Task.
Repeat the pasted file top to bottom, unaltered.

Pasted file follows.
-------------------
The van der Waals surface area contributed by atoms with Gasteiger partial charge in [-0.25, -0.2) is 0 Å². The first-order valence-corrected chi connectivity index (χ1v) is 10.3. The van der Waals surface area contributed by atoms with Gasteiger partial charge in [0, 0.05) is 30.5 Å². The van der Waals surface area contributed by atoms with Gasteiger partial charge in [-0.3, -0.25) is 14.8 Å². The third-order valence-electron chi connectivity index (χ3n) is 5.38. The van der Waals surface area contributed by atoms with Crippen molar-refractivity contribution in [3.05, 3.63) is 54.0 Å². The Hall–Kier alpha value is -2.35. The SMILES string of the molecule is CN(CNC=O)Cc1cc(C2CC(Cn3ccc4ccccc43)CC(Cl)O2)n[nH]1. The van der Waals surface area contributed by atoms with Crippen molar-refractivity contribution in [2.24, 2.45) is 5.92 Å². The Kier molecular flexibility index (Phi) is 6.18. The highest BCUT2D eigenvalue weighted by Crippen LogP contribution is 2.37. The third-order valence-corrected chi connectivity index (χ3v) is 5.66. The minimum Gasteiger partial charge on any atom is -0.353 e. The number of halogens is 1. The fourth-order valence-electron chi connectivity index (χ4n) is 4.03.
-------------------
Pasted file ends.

The van der Waals surface area contributed by atoms with Gasteiger partial charge in [-0.25, -0.2) is 0 Å². The first-order valence-corrected chi connectivity index (χ1v) is 10.3. The van der Waals surface area contributed by atoms with Gasteiger partial charge in [0, 0.05) is 30.5 Å². The van der Waals surface area contributed by atoms with Gasteiger partial charge in [-0.3, -0.25) is 14.8 Å². The third-order valence-electron chi connectivity index (χ3n) is 5.38. The van der Waals surface area contributed by atoms with Crippen molar-refractivity contribution in [3.05, 3.63) is 54.0 Å². The Hall–Kier alpha value is -2.35. The SMILES string of the molecule is CN(CNC=O)Cc1cc(C2CC(Cn3ccc4ccccc43)CC(Cl)O2)n[nH]1. The van der Waals surface area contributed by atoms with Crippen molar-refractivity contribution in [2.24, 2.45) is 5.92 Å². The Kier molecular flexibility index (Phi) is 6.18. The highest BCUT2D eigenvalue weighted by Crippen LogP contribution is 2.37. The third-order valence-corrected chi connectivity index (χ3v) is 5.66. The minimum Gasteiger partial charge on any atom is -0.353 e. The number of halogens is 1. The fourth-order valence-electron chi connectivity index (χ4n) is 4.03.